More Shortages Seen For Silicon Wafers
September 16, 2021
Silicon wafer shipments have been on a torrid and record breaking pace in the first half of 2021, where demand continues to outstrip supply.
So what’s in store for buyers of wafers for the remainder of 2021 and beyond? “Right now, the overall wafer pricing environment is becoming more favorable to wafer suppliers due to demand increase. Supply is getting tight and the average selling price is rising compared to 1H21,” said Sungho Yoon, senior research manager at SEMI.
Nonetheless, silicon wafers are a fundamental part of the semiconductor business. Every chipmaker needs to buy them in one size or another, such as 200mm, 300mm and others. Silicon wafer vendors produce and sell bare or raw silicon wafers to chipmakers, who in turn process them into chips.
Suppliers of silicon wafers make different types of wafers, including epitaxial, polished, among others. Used for logic devices, epitaxial wafers consist of a monocrystalline silicon layer grown on the substrate. Polished wafers are used for memory. These require ultrapure substrates with flat and clean surfaces.
Shin-Etsu is the world’s largest silicon wafer maker with 29.4% share, followed by Japan’s Sumco (21.9%), GlobalWafers (15.2%), Siltronic (11.5%), SK Siltron (11.4%) and Soitec (5.5%), according to GlobalWafers. Several players from China also compete in the silicon wafer business.
In 2020, Germany’s Wacker announced plans to sell its 30.8% stake in silicon wafer maker Siltronic to Taiwan’s GlobalWafers. In effect, GlobalWafers will assume control of Siltronic. The deal must still be approved by various regulators.
The silicon wafer business is cyclical. During downturns, suppliers experience overcapacity, falling ASPs and red ink. Suppliers certainly enjoy the upturns, but these cycles are also challenging.
After a downturn in 2019, the silicon wafer market rebounded in 2020. Shortages appeared for certain wafers, namely epi. “In 2020, silicon wafer shipments grew 5% over 2019; however, silicon market revenue remained flat from 2019 due to soft pricing in the first half of 2020,” said Inna Skvortsova, an analyst at SEMI.
In early 2020, the overall semiconductor business looked bright, but the IC market dropped amid the Covid-19 pandemic outbreak. Throughout 2020, different countries implemented a number of measures to mitigate the outbreak, such as stay-at-home orders and business closures. But by mid-2020, the IC market bounced back, as the stay-at-home economy drove demand for computers, tablets, and TVs. And as a result, demand for chips skyrocketed. Demand for silicon wafers also increased.
Chip demand carried over to 2021. And chip shortages began to appear, which impacted the automotive, PC and the smartphone markets.
Silicon wafer demand is booming. Worldwide silicon wafer area shipments increased 4% to 3,337 million square inches in the first quarter of 2021 compared to the fourth quarter of 2020, topping the previous historical high set in the third quarter of 2018, according to the SEMI Silicon Manufacturers Group (SMG). First-quarter 2021 silicon wafer shipments saw 14% growth from the 2,920 million square inches logged during the same quarter last year, according to SMG.
Then, silicon wafer area shipments increased 6% to 3,534 million square inches in the second quarter of 2021, surpassing the historical high set in the first quarter, according to SMG. Second quarter 2021 silicon wafer shipments grew 12% from the 3,152 million square inches recorded during the same quarter last year.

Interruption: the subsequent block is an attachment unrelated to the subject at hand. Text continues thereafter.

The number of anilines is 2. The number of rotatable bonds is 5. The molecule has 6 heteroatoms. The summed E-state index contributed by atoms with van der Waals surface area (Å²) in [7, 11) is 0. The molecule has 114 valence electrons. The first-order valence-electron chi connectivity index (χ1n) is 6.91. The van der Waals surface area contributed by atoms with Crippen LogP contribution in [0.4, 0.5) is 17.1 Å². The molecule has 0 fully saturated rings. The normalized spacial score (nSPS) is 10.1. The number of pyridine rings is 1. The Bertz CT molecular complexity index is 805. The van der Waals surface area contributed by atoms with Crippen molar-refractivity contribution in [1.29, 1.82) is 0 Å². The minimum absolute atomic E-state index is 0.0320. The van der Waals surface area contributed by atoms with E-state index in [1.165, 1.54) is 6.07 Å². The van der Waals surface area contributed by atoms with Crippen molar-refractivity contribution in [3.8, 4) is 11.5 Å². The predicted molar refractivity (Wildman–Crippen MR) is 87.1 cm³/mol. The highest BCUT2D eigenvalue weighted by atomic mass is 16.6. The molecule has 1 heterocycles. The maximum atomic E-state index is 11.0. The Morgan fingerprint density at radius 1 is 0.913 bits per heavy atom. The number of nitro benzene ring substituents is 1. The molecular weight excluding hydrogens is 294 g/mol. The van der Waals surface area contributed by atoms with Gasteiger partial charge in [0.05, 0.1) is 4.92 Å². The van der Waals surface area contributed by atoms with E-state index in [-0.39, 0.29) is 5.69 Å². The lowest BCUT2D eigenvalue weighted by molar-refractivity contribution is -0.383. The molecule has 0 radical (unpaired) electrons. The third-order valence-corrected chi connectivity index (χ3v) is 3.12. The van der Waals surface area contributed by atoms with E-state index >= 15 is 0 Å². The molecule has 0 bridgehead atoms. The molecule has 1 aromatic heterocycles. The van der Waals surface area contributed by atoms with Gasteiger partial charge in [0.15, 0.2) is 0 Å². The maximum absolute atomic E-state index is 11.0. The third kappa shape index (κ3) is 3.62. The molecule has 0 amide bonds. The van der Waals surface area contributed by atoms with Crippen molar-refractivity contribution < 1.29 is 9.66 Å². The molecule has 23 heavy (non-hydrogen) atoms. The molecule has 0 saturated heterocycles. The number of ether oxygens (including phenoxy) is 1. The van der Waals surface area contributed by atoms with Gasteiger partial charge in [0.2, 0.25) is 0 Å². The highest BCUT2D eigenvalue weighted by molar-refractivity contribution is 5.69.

In the first half of 2021, the silicon wafer market was a mixed picture. “The 300mm epitaxial wafer market was in a situation where the supply capacity remained insufficient. 300mm polished wafer demand has increased even though there was no shortage of supply,” SEMI’s Yoon said. “As for 200mm products, the total 200mm wafer shipments sharply increased in 1H21. This was driven by both strong foundry demand and inventory build-up. There was additional demand compared to the contract volume.”
Today, buyers of silicon wafers of many types face tight supply with rising average selling prices. “Moreover, major wafer suppliers cannot significantly increase the wafer supply due to limited cleanroom space, which could further support the 2022 wafer price trends,” Yoon said. “Also, additional LTA (long-term agreement) prices are needed for new foundry and memory fabs that will come online in the next two years.”
In the silicon wafer business, especially during boom times, customers sign LTAs to ensure they have a long-term stable supply of wafers.
Still, the question is clear: Are suppliers expanding their capacity to meet demand? “Major wafer companies have begun to seriously consider 300mm greenfield investments in order to cope with growing future demands, as shown in their earnings announcements by wafer makers such as Shin-Etsu and Sumco,” Yoon said. “Also, Siltronic officially said that they decided on the greenfield investment in Singapore last July. The bottom line is that top 5 wafer suppliers will expand 300mm epitaxial wafer capacity this year as part of brownfield investments. In the meantime, some suppliers besides Siltronic would start preparing for new cleanroom space, which is made possible by greenfield projects.”
Building new wafer capacity is risky. If vendors build too much capacity, they end up in a nightmarish position of having overcapacity and falling prices. But not building capacity is also problematic—a vendor could lose business.
Silicon wafer vendors have faced these and other challenges for decades. That won’t change anytime soon. It’s always been a demanding and difficult business.